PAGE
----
Three years later, with the art gallery having created a healthy art scene, I was able to move Purr to another space in the same building that’s larger and more accessible to pedestrian traffic. Also, the Purr selection is much more than it used to be.



Although, the challenge I faced and still continue to face in offering something so specific is how to reach the public, who has the purchasing power to consume art books:


  1. in a country where the majority of people don’t know about or simply aren’t interested in contemporary art;
  2. where the majority of people who are interested in these books are artists themselves;
  3. and the emerging artists in Buenos Aires, on the whole, aren’t always in a position economically to be buying these books.


My idea for Purr was always to sell a range of work from 5 peso fanzines to imported special edition books at $500 so that anyone who would walk in some afternoon could walk away with something in their hand, even if it was something small. But it’s that small percentage of customers that can buy these books at $200 or $300 who keep the business going and the challenge is also how to reach this public without a huge marketing budget. All of the “noteriaty” and “reputation” Purr has garnered in the last few years has been thanks to word of mouth.


Do you feel like you’re in the tradition of the culture of the Buenos Aires bookstore?

I don’t know. The truth is I wasn’t totally aware that Buenos Aires had that reputation abroad. I think I’m too much inside it all too see it from the outside, but I suppose Purr does fall into that idea.




What do you think Purr adds to the landscape of bookstores in Buenos Aires?

Essentially, a selection of curated contemporary art books, a taste of what’s happening in the world of independent publishing abroad, and a collection of Argentine independently published work. Also, it’s a space where we have poetry readings and independent book releases.


I know you’re also a visual artist. Has being exposed to so many books and having access to images of contemporary art impacted your own thinking or your own work?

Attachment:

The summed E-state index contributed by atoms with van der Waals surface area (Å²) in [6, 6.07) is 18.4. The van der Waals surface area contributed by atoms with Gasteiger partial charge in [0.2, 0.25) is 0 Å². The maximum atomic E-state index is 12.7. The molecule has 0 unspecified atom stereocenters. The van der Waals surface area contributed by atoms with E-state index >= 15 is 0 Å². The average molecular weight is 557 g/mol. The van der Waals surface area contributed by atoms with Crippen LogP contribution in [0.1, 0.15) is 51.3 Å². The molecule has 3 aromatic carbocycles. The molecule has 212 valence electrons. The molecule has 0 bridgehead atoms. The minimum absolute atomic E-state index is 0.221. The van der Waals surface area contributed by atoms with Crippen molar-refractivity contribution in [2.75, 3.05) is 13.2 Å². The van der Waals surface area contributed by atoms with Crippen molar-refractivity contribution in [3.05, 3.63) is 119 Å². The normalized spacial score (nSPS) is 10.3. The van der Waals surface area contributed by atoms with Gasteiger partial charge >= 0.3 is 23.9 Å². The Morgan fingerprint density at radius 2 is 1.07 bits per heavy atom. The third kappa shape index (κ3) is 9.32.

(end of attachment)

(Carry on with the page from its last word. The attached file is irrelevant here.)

I’m sure that’s the case, but I’m not sure the impact has been conscious. Looking at images and becoming familiar with the work of other artists is part of the education of being an artist. I’m exposed to that all the time through the bookstore and the gallery I co-run, Mite, so it’s as if I’m in the process of that “education” all the time. I think because of this my own thinking and my own work is changing and evolving constantly. I think I’ve grown as an artist the last two years more than the previous ten years in which I studied art and where I was only really exposed to my own work.


At the same time, it’s difficult to sometimes not feel that everything has been done already, but I think that conflict with your own work versus what has been produced already is positive in that it helps define one’s identity in the body of one’s own work.


Do you feel that the art gallery you co-run, Mite, and the bookstore somehow work together in any way?

Mite and Purr are essentially related projects. Inside of Purr there’s a wall which we use for Mite shows and above the bookstore, there’s a loft. In that loft, we keep some of the artwork from Mite. Both Mite and Purr are about our own selection on what’s happening in the contemporary art world and we have the same public in mind for both Mite and Purr.


As a small business owner, do you ever feel like you get a chance to “step away” from that world?

I never feel like I have chance to step away. When you have your own business and in addition it’s exactly what you love most in life, in this case art, you never stop working. We’re always discussing this very idea with a friend who is a critic, curator, and editor. We say we should use the “just call me Monday” phrase more often when we’re at parties and people are tying to talk to us about their work. And that happens all the time.



When someone wants a show at Mite or they just finished editing or publishing a work they want sold at Purr, they’re typically talking to me about it in those kinds of situations. I never end up saying “call me Monday” actually, and I do end up talking about the work with them. Sometimes it’s stressful but I also actually enjoy it. I talk and think about work when I’m going out and having fun but I also have fun and relax when I’m working.


What are some of your favorite books that you’re selling right now?

You and I, Ryan McGingley; Learning to Love you More, Miranda Jully & Harrell Fletcher; Rirkrit Tiravanija: A retrospective; Performing/Guzzling, Kim Gordon (signed copy). Just to name a few.


What artists do you think people should be paying attention to right now?

An Argentine artist: Marcela Sinclair


An artist from abroad: Terence Koh


I know you have your own solo show up right now. What’s the work about?

There are five photographs and a conceptual piece that includes a work of mine I did previously. Also, there’s a piece from the artist Paula Castro, who curated the show. In addition, there’s a small text on the wall that’s part of the lyrics of a Psychic TV song that inspired me a lot while I was working on this show.


I worked with ideas of deformity, death, the disfiguration of things, and about things that are at the moment when they cease to exist or are about to finish.


How can our readers get in touch with you?

Our website, the Purr Facebook page, and on Twitter.


Great, thanks for speaking with me today.